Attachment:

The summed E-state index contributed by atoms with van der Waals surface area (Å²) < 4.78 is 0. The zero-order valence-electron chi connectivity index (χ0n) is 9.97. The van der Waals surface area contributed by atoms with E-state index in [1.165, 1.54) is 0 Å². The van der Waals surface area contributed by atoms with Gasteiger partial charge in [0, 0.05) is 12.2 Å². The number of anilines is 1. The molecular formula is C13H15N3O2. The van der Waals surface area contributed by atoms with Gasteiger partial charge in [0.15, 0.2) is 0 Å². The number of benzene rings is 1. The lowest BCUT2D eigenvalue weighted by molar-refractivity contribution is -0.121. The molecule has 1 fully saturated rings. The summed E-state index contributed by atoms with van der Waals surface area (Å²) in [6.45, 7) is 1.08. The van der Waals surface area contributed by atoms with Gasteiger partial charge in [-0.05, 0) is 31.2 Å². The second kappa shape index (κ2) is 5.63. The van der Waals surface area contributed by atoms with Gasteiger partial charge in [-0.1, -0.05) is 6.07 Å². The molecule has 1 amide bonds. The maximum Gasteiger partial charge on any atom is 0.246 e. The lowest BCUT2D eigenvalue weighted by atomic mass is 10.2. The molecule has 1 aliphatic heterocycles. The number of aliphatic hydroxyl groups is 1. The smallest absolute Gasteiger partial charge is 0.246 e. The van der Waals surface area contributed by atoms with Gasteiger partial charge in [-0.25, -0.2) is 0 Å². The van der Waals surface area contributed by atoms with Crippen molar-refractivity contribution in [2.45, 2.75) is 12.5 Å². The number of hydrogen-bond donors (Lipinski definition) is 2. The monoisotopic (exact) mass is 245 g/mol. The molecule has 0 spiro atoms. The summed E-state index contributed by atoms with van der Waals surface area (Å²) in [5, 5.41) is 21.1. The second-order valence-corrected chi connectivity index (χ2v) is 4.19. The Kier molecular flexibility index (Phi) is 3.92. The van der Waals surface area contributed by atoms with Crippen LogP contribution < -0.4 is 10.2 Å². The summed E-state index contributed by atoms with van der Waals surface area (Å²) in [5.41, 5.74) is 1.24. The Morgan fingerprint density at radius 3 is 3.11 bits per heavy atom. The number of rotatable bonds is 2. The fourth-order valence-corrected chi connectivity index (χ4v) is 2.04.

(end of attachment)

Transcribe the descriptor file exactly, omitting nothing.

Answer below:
The summed E-state index contributed by atoms with van der Waals surface area (Å²) < 4.78 is 0. The zero-order valence-electron chi connectivity index (χ0n) is 9.97. The van der Waals surface area contributed by atoms with E-state index in [1.165, 1.54) is 0 Å². The van der Waals surface area contributed by atoms with Gasteiger partial charge in [0, 0.05) is 12.2 Å². The number of anilines is 1. The molecular formula is C13H15N3O2. The van der Waals surface area contributed by atoms with Gasteiger partial charge in [0.15, 0.2) is 0 Å². The number of benzene rings is 1. The lowest BCUT2D eigenvalue weighted by molar-refractivity contribution is -0.121. The molecule has 1 fully saturated rings. The summed E-state index contributed by atoms with van der Waals surface area (Å²) in [6.45, 7) is 1.08. The van der Waals surface area contributed by atoms with Gasteiger partial charge in [-0.05, 0) is 31.2 Å². The second kappa shape index (κ2) is 5.63. The van der Waals surface area contributed by atoms with Gasteiger partial charge in [-0.1, -0.05) is 6.07 Å². The molecule has 1 amide bonds. The maximum Gasteiger partial charge on any atom is 0.246 e. The lowest BCUT2D eigenvalue weighted by atomic mass is 10.2. The molecule has 1 aliphatic heterocycles. The number of aliphatic hydroxyl groups is 1. The smallest absolute Gasteiger partial charge is 0.246 e. The van der Waals surface area contributed by atoms with Gasteiger partial charge in [-0.25, -0.2) is 0 Å². The van der Waals surface area contributed by atoms with Crippen molar-refractivity contribution in [2.45, 2.75) is 12.5 Å². The number of hydrogen-bond donors (Lipinski definition) is 2. The monoisotopic (exact) mass is 245 g/mol. The molecule has 0 spiro atoms. The summed E-state index contributed by atoms with van der Waals surface area (Å²) in [5, 5.41) is 21.1. The second-order valence-corrected chi connectivity index (χ2v) is 4.19. The Kier molecular flexibility index (Phi) is 3.92. The van der Waals surface area contributed by atoms with Crippen LogP contribution < -0.4 is 10.2 Å². The summed E-state index contributed by atoms with van der Waals surface area (Å²) in [5.41, 5.74) is 1.24. The Morgan fingerprint density at radius 3 is 3.11 bits per heavy atom. The number of rotatable bonds is 2. The fourth-order valence-corrected chi connectivity index (χ4v) is 2.04.